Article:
ReviewsToxic Beauty is not in the eye of the beholder

Toxic Beauty is not in the eye of the beholder

Toxic Beauty is not in the eye of the beholder

A casual tour around a high-end mall like the Rideau Centre reveals the scale of the cosmetics industry in the western world. A 2018 market projection anticipated that total sales of beauty and skin-care protects, overwhelmingly targeting women, would top a staggering $C20 billion in Canada alone in 2020. Mac, Sephora, Nordstroms, Kiehl’s, The Body Shop, and the latest addition, Aesop, are all signifiers of a huge effort to get women to paint their faces, nails, and hair to an extent never before seen off the Broadway stage, all while fighting the appearance of ageing. Somehow, the appearance-faking process has been linked to women’s empowerment. An award-winning film by writer/director Phyliss Ellis exposes an even more sinister side to the whole manipulative affair.

Toxic Beauty is Ellis’s documentary exposé about the hidden health risks of applying a loosely-regulated, ever-growing catalogue of products to one’s epidermis, the evolutionary purpose of which is to protect the body from infections and environmental pathogens. Canada’s Food and Drugs Act defines a cosmetic as "any substance or mixture of substances, manufactured, sold or represented for use in cleansing, improving or altering the complexion, skin, hair or teeth and includes deodorants and perfumes." Regulations require warnings about any product that may cause skin irritation or inflammation, and chemicals such as mercury or its salts and chloroform are prohibited from what must be a displayed ingredients list. The American industry is entirely self-regulating. Ellis argues that this falls far short of what new scientific evidence is revealing to be a cesspool of toxic health threats. Her film poses the question: “Are cosmetics and personal care products making us sick?”

Ellis draws upon an impressive roster of experts to build her case, and a terrifying storyline derived from decades of news reports dating back to 1982, when world-renowned epidemiologist, Dr. Daniel Cramer, linked Johnson & Johnson’s baby powder to ovarian cancer. J&J ignored the evidence. In 2004, UK scientist Dr. Philippa Darbre found parabens, a chemical preservative in many cosmetics, in breast tissue. In 2018, the American National Institute of Health examined the association between “usage patterns of beauty, hair, and skin-related personal care products and breast cancer.” "Moderate" and "frequent" users of both beauty and skin care products had increased risk of breast cancer relative to "infrequent" users. The study did not draw specific links to chemicals, and did not consider correlated behaviors, but it did sound some pretty loud alarm bells.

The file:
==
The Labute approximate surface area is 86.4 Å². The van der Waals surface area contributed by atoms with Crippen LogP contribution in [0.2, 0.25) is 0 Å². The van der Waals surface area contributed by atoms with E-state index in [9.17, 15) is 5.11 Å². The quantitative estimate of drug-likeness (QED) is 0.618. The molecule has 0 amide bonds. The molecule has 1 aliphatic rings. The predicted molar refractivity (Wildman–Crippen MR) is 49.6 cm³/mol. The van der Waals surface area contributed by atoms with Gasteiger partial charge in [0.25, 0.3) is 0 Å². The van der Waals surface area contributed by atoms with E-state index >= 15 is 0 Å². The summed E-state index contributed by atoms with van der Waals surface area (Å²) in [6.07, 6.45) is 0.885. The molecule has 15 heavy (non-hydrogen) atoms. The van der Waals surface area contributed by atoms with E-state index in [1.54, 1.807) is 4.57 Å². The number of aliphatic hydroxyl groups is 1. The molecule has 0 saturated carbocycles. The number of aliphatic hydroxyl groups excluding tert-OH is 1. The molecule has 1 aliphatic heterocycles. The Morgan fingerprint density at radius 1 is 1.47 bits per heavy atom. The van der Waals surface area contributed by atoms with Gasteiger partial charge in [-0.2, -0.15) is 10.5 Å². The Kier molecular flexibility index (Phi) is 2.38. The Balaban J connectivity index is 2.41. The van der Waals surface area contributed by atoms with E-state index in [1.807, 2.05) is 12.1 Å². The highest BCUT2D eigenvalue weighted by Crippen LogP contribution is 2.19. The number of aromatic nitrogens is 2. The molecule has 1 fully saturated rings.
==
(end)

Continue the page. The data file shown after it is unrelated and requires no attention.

Ellis’s interviewees, among them exceptionally knowledgeable scientists, lawyers, regulators and victims, explore the links between off-the-shelf products and hormonal disruption in baby boys, developmental delays, low sperm count, infertility, cancer, diabetes, obesity and skin disease. The film incorporates two documentary narratives to further humanize the case against what Ellis calls “Big Cosmetics”. One is a set of class-action lawsuits, ongoing in the US and another allowed to proceed by the Québec Superior Court in 2018, alleging damages by Johnson and Johnson. Ellis sums up the concern by asking, “If the most trusted brand in the world could cause cancer, what other products are we using daily that could cause harm?” The second, and even more shocking aspect to the film is bravely expressed by an experiment conducted by Boston University medical student Mymy Nguyen, who applies over 27 products while scientists monitor the impact. Think Morgan Spurlock’s 2004 film Super Size Me!

Perhaps the most important issue in the film is posed by scientist Dr. Ami Zota who suggests changing “these beauty norms so women don’t have to choose between their health and trying to look beautiful according to these arbitrary standards.” It seems that every decade since David Bowie first donned, then dropped, theatrical make-up in the early 1970s, fashionistas predict that men will embrace cosmetics. It has never happened, and God forbid it ever will. The dangers, the falsehood, and the environmental and health impacts as articulated by Ellis’s brilliant film need to be curtailed, not expanded.

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